The article below is a copy taken from The St. Petersburg Times from Wednesday 16th February 2011


British Pupils Honor Siege Survivors

Published: February 16, 2011 (Issue # 1643)


Alexander Belenky / The St. Petersburg Times

A group of British teenagers examines an exhibit at the Museum of the Defense and Siege of Leningrad on Feb. 14.

A group of British schoolchildren visited St. Petersburg this week to present a book they have compiled devoted to the Siege of Leningrad. Pupils from Calday Grange Grammar School, accompanied by their Russian teacher, went to the city’s Siege Museum on Monday to meet with siege survivors and present the book, titled "The Siege of Leningrad Through the Eyes of a Child.”

Few events loom larger in St. Petersburg’s history than the so-called 900 days. From September 1941 to January 1944, the city (then called Leningrad) was under siege by Nazi Germany. In addition to constant bombardment, Leningraders had to endure devastating food and water shortages. Those who survived got by on 125 grams of bread a day, if they were lucky; many were reduced to eating tree bark or pets. Modern historians estimate that about 1.5 million — a third of the city’s prewar population — perished.

One of the cruelest episodes of Nazi Germany’s war on the Soviet Union, the Siege of Leningrad left an indelible mark on the city and its people. Petersburgers have long been known for their fierce attachment to their native city, and the sheer fortitude of the survivors has inspired a deep sense of pride among their descendents. Nevertheless, the siege of Leningrad scarcely exists in the West’s collective memory. The reasons for Westerners’ ignorance of the siege are complicated, but the horrific nature of the event is certainly a factor. Most people simply cannot begin to contemplate what it must have been like to live through the 900 days.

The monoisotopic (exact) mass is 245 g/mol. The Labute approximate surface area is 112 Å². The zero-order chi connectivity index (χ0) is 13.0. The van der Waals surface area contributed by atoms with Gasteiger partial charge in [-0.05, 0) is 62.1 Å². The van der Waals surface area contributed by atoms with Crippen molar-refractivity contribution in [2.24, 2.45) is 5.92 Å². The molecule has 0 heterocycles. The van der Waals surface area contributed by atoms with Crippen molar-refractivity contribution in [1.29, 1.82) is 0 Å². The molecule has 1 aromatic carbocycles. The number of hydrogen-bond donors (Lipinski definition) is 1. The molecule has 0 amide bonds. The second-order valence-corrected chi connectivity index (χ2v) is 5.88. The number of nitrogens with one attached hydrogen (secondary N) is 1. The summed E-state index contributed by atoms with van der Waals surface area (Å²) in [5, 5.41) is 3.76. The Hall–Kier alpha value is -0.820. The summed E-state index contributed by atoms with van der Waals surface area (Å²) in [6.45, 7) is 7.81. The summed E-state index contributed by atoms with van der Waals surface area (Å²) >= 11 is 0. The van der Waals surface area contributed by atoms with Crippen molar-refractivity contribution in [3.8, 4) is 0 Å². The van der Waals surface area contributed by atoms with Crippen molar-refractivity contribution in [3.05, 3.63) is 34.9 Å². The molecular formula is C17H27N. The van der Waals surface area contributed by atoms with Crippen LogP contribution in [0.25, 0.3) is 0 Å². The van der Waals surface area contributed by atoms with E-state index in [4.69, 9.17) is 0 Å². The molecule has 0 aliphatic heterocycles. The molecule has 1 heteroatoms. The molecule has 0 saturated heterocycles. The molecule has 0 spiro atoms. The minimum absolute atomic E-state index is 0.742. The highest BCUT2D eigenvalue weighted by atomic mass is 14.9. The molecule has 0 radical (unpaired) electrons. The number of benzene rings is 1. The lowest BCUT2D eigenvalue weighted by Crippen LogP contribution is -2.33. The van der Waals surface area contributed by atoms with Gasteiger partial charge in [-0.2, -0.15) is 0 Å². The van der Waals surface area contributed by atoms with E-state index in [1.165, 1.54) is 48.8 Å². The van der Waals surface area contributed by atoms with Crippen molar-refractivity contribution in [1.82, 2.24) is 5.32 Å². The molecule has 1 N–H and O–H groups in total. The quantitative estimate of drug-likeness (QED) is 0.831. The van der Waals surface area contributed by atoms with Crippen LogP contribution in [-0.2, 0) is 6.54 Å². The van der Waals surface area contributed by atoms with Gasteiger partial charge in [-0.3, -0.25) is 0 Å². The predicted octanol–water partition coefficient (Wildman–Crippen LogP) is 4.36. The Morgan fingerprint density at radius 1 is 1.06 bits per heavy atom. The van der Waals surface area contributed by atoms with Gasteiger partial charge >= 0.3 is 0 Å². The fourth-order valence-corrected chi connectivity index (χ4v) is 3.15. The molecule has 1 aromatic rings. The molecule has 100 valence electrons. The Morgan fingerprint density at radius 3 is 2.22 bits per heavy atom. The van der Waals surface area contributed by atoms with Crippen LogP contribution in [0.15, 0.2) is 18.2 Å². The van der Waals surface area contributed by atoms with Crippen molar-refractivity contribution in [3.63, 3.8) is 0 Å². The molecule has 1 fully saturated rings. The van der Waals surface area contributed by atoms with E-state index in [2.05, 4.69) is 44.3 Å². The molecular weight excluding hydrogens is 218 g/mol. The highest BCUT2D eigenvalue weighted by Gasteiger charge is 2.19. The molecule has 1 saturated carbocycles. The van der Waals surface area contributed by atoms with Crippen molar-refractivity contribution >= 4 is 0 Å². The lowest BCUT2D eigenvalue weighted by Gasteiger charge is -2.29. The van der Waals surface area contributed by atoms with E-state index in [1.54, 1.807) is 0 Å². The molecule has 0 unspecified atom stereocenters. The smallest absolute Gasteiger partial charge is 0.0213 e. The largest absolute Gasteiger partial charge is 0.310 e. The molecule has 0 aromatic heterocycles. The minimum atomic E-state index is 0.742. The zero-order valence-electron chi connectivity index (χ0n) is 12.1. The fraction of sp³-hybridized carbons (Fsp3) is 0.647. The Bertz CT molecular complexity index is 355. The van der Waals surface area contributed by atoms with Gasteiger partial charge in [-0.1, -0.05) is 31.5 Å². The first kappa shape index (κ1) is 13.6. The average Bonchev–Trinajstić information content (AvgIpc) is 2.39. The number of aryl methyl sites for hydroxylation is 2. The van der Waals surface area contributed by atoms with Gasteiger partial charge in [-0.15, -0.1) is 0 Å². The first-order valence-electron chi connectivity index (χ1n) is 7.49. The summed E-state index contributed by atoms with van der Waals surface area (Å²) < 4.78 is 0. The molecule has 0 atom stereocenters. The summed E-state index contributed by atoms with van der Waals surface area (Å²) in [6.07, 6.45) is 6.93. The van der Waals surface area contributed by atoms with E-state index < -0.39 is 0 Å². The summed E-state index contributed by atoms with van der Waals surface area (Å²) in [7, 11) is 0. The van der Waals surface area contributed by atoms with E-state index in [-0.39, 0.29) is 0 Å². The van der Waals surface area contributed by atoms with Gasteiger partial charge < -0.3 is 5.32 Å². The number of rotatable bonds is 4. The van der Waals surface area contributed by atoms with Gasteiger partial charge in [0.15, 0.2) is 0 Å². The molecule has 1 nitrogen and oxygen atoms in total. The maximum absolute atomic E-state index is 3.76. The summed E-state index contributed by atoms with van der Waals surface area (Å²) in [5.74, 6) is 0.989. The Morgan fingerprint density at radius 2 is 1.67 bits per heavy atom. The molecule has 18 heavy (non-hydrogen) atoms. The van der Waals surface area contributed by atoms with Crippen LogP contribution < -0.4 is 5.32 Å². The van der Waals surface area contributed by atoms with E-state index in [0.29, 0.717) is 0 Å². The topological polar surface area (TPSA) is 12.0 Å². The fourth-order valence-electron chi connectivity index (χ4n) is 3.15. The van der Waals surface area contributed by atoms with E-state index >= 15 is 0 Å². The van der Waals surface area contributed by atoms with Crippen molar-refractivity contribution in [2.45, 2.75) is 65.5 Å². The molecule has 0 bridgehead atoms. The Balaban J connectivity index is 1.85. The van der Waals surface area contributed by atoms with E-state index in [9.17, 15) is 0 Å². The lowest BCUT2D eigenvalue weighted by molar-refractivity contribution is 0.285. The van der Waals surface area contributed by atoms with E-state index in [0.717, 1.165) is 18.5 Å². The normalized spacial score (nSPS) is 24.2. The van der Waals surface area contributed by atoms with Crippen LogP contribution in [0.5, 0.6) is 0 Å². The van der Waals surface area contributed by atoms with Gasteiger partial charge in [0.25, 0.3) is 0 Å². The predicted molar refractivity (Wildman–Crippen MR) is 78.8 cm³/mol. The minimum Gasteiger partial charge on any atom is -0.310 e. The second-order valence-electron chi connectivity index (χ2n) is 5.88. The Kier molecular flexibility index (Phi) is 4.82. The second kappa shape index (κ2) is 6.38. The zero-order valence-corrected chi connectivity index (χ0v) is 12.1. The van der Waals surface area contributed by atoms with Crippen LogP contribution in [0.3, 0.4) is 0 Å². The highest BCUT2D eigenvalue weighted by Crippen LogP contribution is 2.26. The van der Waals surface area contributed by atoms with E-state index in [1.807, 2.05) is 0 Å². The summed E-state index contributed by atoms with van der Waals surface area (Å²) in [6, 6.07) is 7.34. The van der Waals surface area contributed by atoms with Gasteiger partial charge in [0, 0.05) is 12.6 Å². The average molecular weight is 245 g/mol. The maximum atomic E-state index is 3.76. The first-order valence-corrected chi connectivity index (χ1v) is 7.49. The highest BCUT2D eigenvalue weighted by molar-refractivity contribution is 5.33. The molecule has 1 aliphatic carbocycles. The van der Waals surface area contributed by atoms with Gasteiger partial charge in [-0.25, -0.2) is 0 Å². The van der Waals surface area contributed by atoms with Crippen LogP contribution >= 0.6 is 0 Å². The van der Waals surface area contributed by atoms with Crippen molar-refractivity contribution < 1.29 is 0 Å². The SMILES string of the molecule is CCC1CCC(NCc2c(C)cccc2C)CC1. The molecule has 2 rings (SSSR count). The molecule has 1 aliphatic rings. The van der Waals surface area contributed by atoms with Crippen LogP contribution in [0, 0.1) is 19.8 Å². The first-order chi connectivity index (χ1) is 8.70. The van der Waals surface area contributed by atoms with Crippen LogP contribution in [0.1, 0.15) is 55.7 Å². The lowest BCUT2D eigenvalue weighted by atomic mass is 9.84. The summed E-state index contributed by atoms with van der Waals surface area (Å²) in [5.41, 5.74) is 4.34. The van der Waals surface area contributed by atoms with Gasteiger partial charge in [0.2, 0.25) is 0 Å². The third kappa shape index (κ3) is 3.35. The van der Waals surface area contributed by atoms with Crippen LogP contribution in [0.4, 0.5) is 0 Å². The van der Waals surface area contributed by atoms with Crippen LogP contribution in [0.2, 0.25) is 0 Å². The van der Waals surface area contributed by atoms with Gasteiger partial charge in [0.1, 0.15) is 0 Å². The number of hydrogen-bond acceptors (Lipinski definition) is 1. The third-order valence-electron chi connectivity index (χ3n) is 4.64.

But Yekaterina Hughes, head of the Russian Department at England’s Calday Grange Grammar School, is determined to keep memories of the siege alive. Her students, working with Russian schoolchildren — descendants of siege survivors — have produced a book titled "The Siege of Leningrad Through the Eyes of a Child.” The book contains siege survivors’ remembrances contributed by the Russians alongside artistic responses, such as drawings and poetry, to the siege by their British counterparts. Though the book features some basic history, its aim is not to provide a comprehensive overview of the siege, but to produce an emotional response.

By and large, it succeeds brilliantly. Even a general knowledge of what happened during the siege hardly prepares one for the emotional impact of personal experience. Many of the stories, poems, and drawings in the book are extremely moving. Yet, perhaps surprisingly, its overall tone is not one of despair. Along with all the suffering, moments of random kindness are also recalled: In one of the most touching stories, a woman gives her bread ration to a dying neighbor. The book as a whole conveys the belief that our common humanity can overcome any cruelty.

Hughes and her students presented the book at the Museum of the Defense and Siege of Leningrad on Feb. 14. Four siege survivors were also present. Like that of the book itself, the tone of their remembrances was surprisingly optimistic. One of them emphasized the extent to which ordinary life continued to go on: Movie theaters and concert halls remained open. Another spoke of the resolve of those who remained alive. "We always knew victory would come,” she said.

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